Japanese Business Etiquettes

Good knowledge of etiquette can help you appear confident and suave in the corporate world. Doing business in Japan can be quite rewarding if you learn how they do it. Contrary to how most greetings and gestures are conducted, the Japanese have a unique style of show-and-tell. Learning the basic Japanese business etiquettes can help you appear invested and give you a cutting edge in making a long-term professional relationship with the Japanese.

  1. The Japanese Greeting – Respect between colleagues and business partners is greatly emphasized in Japan. The Japanese greet one another with a bow, signifying honor between them. It is believed that the lower the bow, the higher the significance of respect the person holds. Gently bow with your head lowered, with your hands on either side of your body to make a good impression. If the person extends their hand for a handshake, you can return that alongside a bow to make for a complete greeting. Common times that call for this Japanese business culture are- the beginning and end of the ceremony, to express gratitude, to show empathy, while asking for a favor or while bidding goodbye.
  2. Exchanging Business cards – Known as Meishi in Japanese, exchanging business cards is considered important in Japan. The appearance and handling of Japanese visiting cards are considered an important characteristic of a person’s reputation for the Japanese. We recommend carrying a suitable case for your business cards so that they don’t look all crammed up and are well-pressed. When someone hands you their business card, examine it carefully and place it front-facing on your desk, to show respect for them.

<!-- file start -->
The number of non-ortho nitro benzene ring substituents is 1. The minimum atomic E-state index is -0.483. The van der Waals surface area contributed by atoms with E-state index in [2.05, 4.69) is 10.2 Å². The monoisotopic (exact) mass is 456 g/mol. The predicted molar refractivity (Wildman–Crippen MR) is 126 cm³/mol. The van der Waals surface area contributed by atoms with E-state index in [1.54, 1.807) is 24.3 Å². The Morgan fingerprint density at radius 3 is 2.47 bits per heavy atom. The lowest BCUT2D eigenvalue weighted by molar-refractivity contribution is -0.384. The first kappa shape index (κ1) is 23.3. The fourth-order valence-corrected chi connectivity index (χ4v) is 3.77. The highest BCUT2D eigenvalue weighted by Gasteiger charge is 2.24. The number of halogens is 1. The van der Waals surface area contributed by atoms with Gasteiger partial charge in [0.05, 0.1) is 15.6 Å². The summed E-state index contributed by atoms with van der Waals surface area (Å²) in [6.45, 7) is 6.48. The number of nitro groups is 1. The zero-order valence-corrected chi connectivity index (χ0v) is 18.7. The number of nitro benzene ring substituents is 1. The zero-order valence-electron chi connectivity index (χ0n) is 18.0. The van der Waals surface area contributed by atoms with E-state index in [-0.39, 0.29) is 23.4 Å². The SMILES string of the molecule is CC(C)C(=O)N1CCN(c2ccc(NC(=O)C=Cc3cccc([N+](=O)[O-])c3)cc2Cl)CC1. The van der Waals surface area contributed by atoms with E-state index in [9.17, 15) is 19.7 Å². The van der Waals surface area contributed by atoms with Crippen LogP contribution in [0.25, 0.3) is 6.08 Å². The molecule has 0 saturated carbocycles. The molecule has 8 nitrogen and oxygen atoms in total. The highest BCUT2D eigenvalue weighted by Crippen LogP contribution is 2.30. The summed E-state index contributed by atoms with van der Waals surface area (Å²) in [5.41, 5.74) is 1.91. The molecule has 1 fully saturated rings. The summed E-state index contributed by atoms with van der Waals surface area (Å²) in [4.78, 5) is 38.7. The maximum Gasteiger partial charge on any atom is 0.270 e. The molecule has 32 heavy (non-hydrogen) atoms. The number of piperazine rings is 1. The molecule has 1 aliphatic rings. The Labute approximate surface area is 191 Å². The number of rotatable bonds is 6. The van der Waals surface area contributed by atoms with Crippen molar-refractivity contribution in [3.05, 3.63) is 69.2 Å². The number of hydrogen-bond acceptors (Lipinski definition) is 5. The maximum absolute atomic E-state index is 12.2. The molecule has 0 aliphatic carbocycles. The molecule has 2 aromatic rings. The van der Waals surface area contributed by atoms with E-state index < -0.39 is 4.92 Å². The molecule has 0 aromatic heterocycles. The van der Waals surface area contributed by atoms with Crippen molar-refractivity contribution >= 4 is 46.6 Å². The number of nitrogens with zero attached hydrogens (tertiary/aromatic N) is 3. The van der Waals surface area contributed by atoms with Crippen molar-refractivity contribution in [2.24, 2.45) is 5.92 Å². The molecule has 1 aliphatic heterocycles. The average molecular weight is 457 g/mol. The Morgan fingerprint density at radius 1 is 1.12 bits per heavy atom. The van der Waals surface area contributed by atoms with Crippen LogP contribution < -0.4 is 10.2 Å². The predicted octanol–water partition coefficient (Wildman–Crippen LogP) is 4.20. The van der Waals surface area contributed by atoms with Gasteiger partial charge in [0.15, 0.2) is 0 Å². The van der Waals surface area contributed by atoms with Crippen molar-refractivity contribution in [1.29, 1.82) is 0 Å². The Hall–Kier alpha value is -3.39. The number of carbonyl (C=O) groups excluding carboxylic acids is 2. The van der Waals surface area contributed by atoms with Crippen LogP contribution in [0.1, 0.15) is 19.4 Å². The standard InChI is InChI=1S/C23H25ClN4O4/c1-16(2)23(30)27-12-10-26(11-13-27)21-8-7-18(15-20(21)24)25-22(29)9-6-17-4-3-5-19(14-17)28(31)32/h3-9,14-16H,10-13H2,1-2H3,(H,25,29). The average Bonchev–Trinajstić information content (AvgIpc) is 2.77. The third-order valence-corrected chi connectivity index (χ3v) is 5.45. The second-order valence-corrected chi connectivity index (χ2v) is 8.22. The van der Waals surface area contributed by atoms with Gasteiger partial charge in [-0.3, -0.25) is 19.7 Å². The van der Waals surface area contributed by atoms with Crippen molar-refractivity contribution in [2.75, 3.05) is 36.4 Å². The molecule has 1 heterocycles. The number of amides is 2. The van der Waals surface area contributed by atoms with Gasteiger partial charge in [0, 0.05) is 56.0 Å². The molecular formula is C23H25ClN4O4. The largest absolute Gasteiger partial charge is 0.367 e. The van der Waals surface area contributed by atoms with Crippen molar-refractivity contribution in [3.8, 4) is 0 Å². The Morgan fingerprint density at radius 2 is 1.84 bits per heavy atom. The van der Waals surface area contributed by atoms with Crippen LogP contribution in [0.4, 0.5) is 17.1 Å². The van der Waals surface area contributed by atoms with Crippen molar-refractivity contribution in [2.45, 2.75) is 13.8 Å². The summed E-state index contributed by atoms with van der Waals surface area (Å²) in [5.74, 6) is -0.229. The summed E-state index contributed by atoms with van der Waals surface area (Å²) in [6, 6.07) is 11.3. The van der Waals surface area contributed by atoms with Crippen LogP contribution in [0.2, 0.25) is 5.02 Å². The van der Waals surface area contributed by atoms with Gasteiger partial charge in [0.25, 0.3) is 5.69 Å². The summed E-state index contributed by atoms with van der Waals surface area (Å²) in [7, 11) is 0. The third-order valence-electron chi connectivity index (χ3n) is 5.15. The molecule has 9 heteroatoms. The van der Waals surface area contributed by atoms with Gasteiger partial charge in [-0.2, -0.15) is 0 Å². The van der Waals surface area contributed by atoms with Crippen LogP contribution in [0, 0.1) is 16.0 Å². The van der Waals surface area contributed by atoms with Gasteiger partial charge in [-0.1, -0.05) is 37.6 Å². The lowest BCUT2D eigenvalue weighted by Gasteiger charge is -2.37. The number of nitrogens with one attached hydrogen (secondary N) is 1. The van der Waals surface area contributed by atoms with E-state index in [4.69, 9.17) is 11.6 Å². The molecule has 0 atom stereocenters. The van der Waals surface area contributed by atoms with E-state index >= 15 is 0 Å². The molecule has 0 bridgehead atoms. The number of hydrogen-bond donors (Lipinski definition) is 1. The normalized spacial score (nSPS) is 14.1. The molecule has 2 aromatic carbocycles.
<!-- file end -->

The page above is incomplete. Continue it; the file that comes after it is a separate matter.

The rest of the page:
3. Removal of shoes While attending any informal event, enter only after removing your shoes. In the Japanese business culture, removal of shoes before entering any important place is quite a thing! Show some respect for the custom by leaving your footwear outside. Also, remember to have some clean socks on, walking barefoot may be frowned upon.
  4. Punctuality – Sticking to timelines and deadlines is a sure -shot yes while doing business in Japan. The Japanese value reliability and need to trust you before they go ahead with any partnership. Keep a close look at the time and be observant. If due to an unavoidable circumstance, you aren’t able to follow through the deadline, make sure to notify your colleagues and seniors in advance.
  5. Body Language – Be mindful of your body language. Excessive touching, laughter or dramatic expressions are better to avoid while meeting with the Japanese. A firm back, straight shoulders and a solemn look go a long way in impressing your clients and colleagues. The Japanese are serious people when it comes to doing business so avoid making any jokes or remarks that could offend the person or company.
  6. Dress Code – A black or grey suit with a white shirt, tie and formal pants for men and a mild colored shirt to go with a formal skirt for women can be followed.

We hope that this list of common Japanese business etiquettes can make your meetings smooth and successful. All the best!

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